|1890s||Steam powered passenger trains in England carry people living in the country to cities for work and for pleasure. City people travel by train to the countryside or the seaside. On some trains there are carriages with bedrooms, called sleeping cars, and restaurants and bathrooms have been added.||United Kingdom|
|1891||Line||Construction of the Trans-Siberian railway begins.||Russia|
|1892||Technology||The diesel engine is invented by German engineer, Rudolf Diesel.||Germany|
|1893||General Electric produces the first electric locomotive.||United States|
|1895||Technology||Japan's first electrified railway starts operation.||Japan|
|1901||Introduction||The first electric monorail is built in Germany and is still running. It hangs from an overhead track.||Germany|
|1917||Technology||General Electric produces an experimental Diesel-electric locomotive using Lemp's control design, the first in the United States.||United States|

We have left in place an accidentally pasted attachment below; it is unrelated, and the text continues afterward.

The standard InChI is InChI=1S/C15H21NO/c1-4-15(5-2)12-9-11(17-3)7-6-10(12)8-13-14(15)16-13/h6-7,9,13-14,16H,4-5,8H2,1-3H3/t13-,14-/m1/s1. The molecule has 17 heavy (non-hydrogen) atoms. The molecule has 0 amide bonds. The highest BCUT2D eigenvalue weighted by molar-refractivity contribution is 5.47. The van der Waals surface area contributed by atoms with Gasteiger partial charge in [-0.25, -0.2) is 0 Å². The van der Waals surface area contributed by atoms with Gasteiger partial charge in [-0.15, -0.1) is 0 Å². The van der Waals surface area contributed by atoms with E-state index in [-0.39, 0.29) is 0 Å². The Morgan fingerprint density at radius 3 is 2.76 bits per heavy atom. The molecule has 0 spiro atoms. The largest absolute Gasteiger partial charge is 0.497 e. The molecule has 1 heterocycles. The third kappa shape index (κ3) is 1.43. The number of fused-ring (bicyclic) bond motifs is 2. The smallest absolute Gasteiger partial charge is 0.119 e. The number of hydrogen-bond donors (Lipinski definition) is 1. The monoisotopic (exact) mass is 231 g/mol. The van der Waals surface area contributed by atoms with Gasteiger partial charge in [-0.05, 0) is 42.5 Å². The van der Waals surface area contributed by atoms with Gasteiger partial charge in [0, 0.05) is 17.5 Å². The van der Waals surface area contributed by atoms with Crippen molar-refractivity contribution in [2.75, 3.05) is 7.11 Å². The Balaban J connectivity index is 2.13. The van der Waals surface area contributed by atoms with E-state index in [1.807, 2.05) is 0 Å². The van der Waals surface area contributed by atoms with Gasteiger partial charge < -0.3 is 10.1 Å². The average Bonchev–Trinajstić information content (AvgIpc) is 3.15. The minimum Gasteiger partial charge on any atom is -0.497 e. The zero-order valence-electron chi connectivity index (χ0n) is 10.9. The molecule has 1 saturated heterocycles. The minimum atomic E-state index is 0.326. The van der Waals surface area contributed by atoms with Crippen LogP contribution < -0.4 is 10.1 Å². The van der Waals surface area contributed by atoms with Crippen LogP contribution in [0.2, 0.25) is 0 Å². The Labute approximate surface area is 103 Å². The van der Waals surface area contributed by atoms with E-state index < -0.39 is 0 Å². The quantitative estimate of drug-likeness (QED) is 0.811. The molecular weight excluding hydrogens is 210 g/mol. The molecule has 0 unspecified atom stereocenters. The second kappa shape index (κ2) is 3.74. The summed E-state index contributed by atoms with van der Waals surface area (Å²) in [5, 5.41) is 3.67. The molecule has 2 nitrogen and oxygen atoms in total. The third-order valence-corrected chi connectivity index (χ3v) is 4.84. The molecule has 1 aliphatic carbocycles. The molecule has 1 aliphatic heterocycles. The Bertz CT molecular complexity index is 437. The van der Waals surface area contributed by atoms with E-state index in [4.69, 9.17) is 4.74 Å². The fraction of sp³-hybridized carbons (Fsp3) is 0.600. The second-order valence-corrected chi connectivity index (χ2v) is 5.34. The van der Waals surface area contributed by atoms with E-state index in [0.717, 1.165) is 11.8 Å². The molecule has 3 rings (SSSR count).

|1924||Introduction||The first mainline diesel-electric locomotive is built in the Soviet Union.||Soviet Union|
|1964||Technology||Japan's Shinkansen high-speed train, often called 'bullet train', becomes the first high speed train in service.||Japan|
|1970-1975||Light rail vehicles come into use. These would replace trains in some places.|
|1981||Line||The French government puts one of the fastest trains in the world into service: the TGV (Train a grande vitesse) between Paris and Lyon.||France|
|1997||Technology||The first Maglev train prototypes are tested in Japan.||Japan|
|2004||Line||The Shanghai Transrapid Line in China becomes the first commercial high-speed maglev train line to run.||China|
|2010||The Shanghai's subway system becomes the largest in the world.||China|